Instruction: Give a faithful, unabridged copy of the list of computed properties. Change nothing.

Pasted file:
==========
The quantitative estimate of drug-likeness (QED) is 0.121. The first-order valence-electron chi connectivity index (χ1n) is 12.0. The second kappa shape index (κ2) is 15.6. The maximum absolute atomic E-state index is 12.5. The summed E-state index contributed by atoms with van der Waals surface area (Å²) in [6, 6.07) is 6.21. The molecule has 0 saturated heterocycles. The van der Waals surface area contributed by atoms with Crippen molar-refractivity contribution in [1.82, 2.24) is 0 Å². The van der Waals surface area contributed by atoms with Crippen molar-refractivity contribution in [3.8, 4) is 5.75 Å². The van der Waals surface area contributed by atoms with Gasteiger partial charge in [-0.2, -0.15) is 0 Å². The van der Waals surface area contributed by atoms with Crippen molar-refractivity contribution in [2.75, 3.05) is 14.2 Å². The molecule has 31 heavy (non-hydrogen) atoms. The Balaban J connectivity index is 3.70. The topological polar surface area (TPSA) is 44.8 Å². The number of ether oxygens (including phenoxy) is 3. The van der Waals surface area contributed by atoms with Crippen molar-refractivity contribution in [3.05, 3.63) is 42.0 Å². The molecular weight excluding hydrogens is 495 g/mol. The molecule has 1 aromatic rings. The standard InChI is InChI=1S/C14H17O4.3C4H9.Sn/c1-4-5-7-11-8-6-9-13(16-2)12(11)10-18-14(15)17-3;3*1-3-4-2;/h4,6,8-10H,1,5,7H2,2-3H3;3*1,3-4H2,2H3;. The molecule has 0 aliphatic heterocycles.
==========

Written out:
The quantitative estimate of drug-likeness (QED) is 0.121. The first-order valence-electron chi connectivity index (χ1n) is 12.0. The second kappa shape index (κ2) is 15.6. The maximum absolute atomic E-state index is 12.5. The summed E-state index contributed by atoms with van der Waals surface area (Å²) in [6, 6.07) is 6.21. The molecule has 0 saturated heterocycles. The van der Waals surface area contributed by atoms with Crippen molar-refractivity contribution in [1.82, 2.24) is 0 Å². The van der Waals surface area contributed by atoms with Crippen molar-refractivity contribution in [3.8, 4) is 5.75 Å². The van der Waals surface area contributed by atoms with Gasteiger partial charge in [-0.2, -0.15) is 0 Å². The van der Waals surface area contributed by atoms with Crippen molar-refractivity contribution in [2.75, 3.05) is 14.2 Å². The molecule has 31 heavy (non-hydrogen) atoms. The Balaban J connectivity index is 3.70. The topological polar surface area (TPSA) is 44.8 Å². The number of ether oxygens (including phenoxy) is 3. The van der Waals surface area contributed by atoms with Crippen molar-refractivity contribution in [3.05, 3.63) is 42.0 Å². The molecular weight excluding hydrogens is 495 g/mol. The molecule has 1 aromatic rings. The standard InChI is InChI=1S/C14H17O4.3C4H9.Sn/c1-4-5-7-11-8-6-9-13(16-2)12(11)10-18-14(15)17-3;3*1-3-4-2;/h4,6,8-10H,1,5,7H2,2-3H3;3*1,3-4H2,2H3;. The molecule has 0 aliphatic heterocycles.